I think the problem becomes worse when an old deck. If you use a fairly fresh one and handle it with a light touch you may be more successful. But for me at least it is a problem shuffle if I'm not allowed to look at my hands.

There are lots of things that take time to master, but the overhand shuffle appears so straight forward that you really feel you should master it in no time at all. But it probably just takes a bit longer than you would think.


I have just the opposite problem. I can overhand fairly well, although far be it from perfectly, but I can not do a false riffle to save my life. I always end up either looking very obvious or loosing cards.
David Fletcher
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Here's a suggestion I was given years ago that has held in good stead for my magic and even for my life:

Are you in a race? Relax. Breathe. Have fun. If it stops being fun, take a break from learning new stuff. Just relax and work on your basics. There is no time limit on learning. The light bulbs go on for each of us - at a different rate of speed and in a different order. That's what makes life fun - we are all different. Kinda.

David Fletcher, Professional Husband
You have to give it away to keep it.
wingz
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Couples of suggestions

1) Adjust the pressure of your left thumb. May be you are pressing too hard.
2) Adjust the position where you left thumb contacting the right pack. May be too high or too low
3) Adjust the angle of your right pack. Is it too veritcal or too horizontal
4) Relax.
wingz
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155 Posts

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Couples of suggestions

1) Adjust the pressure of your left thumb. May be you are pressing too hard.
2) Adjust the position where you left thumb contacting the right pack. May be too high or too low
3) Adjust the angle of your right pack. Is it too veritcal or too horizontal
4) Relax.
cyberdog
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Keep practicing you eventually get it...in the beginnig it's kind of a knack but you'll get it
pfig
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Hi,
I'm a beginner like you and I'm also following the RRTCM. And just like you, I had a lot of trouble doing a good overhand shuffle. I can do a really nice in-the-hands rifle shuffle. I can do a perfect faro shuffle. But the overhand shuffle sometimes get screwed. Relax and keep practicing. If your're in a bad day, take the day off and continue practicing the next day.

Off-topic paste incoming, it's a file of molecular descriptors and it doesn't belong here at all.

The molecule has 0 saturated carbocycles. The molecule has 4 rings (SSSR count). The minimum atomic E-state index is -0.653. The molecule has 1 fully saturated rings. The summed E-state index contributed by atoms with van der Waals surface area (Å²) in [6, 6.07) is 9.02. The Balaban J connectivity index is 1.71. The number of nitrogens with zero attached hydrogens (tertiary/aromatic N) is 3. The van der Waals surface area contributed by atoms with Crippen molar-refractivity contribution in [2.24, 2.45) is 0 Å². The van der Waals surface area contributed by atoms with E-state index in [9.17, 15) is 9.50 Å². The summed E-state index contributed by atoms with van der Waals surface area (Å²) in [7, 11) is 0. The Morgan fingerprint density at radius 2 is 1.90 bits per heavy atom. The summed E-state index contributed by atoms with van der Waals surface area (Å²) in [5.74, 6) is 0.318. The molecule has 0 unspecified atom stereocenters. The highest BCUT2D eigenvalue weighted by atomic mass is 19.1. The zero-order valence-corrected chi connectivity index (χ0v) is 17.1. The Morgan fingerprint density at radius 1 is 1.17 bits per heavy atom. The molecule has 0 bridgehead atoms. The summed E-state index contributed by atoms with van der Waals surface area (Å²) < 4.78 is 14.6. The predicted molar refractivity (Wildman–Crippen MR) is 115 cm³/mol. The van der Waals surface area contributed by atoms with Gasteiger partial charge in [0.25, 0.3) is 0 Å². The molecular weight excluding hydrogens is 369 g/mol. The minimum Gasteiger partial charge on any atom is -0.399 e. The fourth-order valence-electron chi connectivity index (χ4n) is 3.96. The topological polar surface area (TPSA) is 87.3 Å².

Bandon
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Thank you all for your feedback, luckily there's a lot of content in the rrtcm so I've been working on that since this happened, and I'll keep working for a while before I return to the first chapter again just so the mindset that I cant do it is out of my mind hehe
rdsachs
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I feel exactly the same way! Whenever I feel I'm moving forward and learning to do tough new sleights and tricks the 'easy' ones just mess up on me and I begin feeling like Im getting worse rather than better! I can do some pretty fancy moves like the the hot shot cut and sybil but my overhand always looks sloppy.. I just reaalllly slow it down as if I have all the time in the world and what I'm doing s unimportant and most of all I speak to the audience whilst I'm doing it taking attention of the hands as it seems like its not part of the trick but something in between... In the general scheme of things I go back and practice easy things more thna I do complicated things!
Paul Reed
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Yeah my overhand seems to be taking ages to get right, I been reading RRTCM, Card College, and watching Paul Wilson. People must think I'm mad - shuffling on the train to and from work, very embarrassing picking them up off the floor!
gaddy
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Only when I fail to practice as much as I should...
*due to The Magic Cafe's editorial policies, words on this site attributed to me cannot necessarily be held to be my own.*
joseph
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Eternal Order
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Try some of the Lennert Green approach, and do it on purpose..He is a master at it...
"Everything should be made as simple as possible, but no simpler." (Einstein)...
bhayankaran
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And with sweaty hands it becomes more a mess. I hate when the cards stick to my thumb. But still love practicing
olaf911
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For me this is a general problem: Whenever I practice something too hard, I begin to get worse. For me it helps to stop at that point and do something different. At first I switched from coin magic to cards to ropes to sponges... You get the idea. If all those switches do not work I take a break from practicing alltogether. You will be astonished how easy things get when you let your brain work on those moves by NOT practicing.

Particularly for false overhand shuffles I find it easier to control the whole deck instead of only a few cards. There is some very nice method in a german book "Handbuch der Magie" by Jochen Zmeck, which suits me fine. But that's probably just me...

In short words: Learn to takes breaks at the right time.

Hope that helps.
gharf
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Yes I think this problem is common to all performing arts.

I don't have engouh experience in magic to talk about that but I ve been playing violin for 14 years and this happens a lot when you work too much on a play then it will get worse and worse. as olaf911 said it s just a matter of taking a break at the right time.